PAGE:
Northern Ireland’s new abortion guidelines will decrease abortion, pro-life group says
BELFAST, Northern Ireland, March 31, 2016 (LifeSiteNews) -- One month after Northern Irish minority parties were stunningly defeated in opening a door to abortion on demand by attempting to slip amendments into a government omnibus bill, the country’s Department of Health quietly issued a revised set of abortion guidelines that one pro-life group says may decrease abortion.
“I don't believe the new guidance will make obtaining an abortion easier,” Liam Gibson, the Society for the Protection of Unborn Children's (SPUC) Northern Irish organizer, told LifeSiteNews.
“In fact, it's likely that this will have the opposite effect and make doctors much more conscious about their obligations not to consent to requests for abortion, and also to be much more circumspect about approving abortions that might be unlawful and therefore risking their career,” he said.
Current Northern Ireland law allows for abortion to “preserve the life of the woman” or if there is a “risk of real and serious adverse effect on her physical or mental health, which is rather long term or permanent.”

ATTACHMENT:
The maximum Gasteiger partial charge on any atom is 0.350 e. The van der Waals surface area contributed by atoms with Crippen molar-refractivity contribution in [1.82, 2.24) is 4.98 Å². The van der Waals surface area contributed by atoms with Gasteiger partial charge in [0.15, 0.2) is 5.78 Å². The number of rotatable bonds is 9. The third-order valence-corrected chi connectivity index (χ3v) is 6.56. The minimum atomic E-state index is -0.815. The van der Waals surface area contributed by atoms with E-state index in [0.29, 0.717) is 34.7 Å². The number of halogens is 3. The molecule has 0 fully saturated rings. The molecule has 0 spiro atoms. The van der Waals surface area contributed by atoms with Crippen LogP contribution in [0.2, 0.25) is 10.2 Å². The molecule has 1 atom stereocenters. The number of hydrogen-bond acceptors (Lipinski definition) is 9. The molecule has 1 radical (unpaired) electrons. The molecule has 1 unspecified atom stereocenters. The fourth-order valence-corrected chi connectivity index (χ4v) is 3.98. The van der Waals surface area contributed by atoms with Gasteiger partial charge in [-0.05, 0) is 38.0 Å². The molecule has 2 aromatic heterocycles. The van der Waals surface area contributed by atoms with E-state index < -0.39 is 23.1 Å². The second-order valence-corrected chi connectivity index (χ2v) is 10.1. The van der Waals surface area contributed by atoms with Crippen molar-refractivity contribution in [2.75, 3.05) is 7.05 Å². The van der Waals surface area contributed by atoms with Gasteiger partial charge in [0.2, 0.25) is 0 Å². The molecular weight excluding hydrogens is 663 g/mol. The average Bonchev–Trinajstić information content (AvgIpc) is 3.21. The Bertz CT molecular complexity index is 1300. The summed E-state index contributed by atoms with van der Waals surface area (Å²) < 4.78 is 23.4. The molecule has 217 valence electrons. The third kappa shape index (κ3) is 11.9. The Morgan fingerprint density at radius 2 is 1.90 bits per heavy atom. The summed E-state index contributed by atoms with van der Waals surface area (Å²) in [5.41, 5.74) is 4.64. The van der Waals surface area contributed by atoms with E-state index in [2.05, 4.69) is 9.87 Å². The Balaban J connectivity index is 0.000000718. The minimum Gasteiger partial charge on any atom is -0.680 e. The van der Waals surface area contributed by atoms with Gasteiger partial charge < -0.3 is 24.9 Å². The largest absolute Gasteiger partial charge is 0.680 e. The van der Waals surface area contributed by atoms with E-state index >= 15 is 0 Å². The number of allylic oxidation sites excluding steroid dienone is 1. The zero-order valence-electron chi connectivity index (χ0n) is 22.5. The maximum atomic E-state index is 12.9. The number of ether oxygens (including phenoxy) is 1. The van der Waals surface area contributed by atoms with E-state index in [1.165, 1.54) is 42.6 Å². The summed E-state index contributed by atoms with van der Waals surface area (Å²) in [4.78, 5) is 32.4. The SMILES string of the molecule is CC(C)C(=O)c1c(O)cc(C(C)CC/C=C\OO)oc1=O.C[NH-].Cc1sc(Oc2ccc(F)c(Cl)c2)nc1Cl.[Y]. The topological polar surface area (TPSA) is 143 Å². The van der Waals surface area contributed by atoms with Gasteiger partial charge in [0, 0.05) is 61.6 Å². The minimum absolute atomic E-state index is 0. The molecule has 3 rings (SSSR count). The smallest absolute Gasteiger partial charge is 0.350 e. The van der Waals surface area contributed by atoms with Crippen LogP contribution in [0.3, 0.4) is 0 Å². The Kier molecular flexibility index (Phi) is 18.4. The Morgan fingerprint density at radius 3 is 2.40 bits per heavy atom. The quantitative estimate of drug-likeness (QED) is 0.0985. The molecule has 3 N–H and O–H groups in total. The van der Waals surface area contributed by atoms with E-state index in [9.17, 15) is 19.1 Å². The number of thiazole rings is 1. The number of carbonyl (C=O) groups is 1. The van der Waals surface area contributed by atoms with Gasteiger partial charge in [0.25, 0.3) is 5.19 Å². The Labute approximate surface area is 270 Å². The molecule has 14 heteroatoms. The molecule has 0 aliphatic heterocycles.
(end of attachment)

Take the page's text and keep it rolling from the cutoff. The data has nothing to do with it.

The newly revised guidance, updated from 2009, states that it “cannot, and does not, make any change to the law of Northern Ireland. In the event of any conflict between this guidance and the law, the latter will always prevail.”
In 2009, SPUC legally challenged the abortion guidelines that were released at that time, arguing that they distorted the law so that “no abortion in Northern Ireland would be considered impermissible.” SPUC also took issue with the guidelines compelling doctors, nurses and midwives to facilitate abortions, even if contrary to their moral beliefs. The Health Department ultimately decided to withdraw the guidelines before the case was heard, reissuing a revision in 2010 that did not include the problematic sections on counselling and conscientious objection.
Gibson said the new guidelines clear up the ambiguity of the previous ones where abortion as a legal option was “open to a wide spectrum of interpretation.”
“These are much more precise, much more focused on the obligations that clinicians must consider before making a decision either to authorize an abortion or to take part in an abortion,” he said.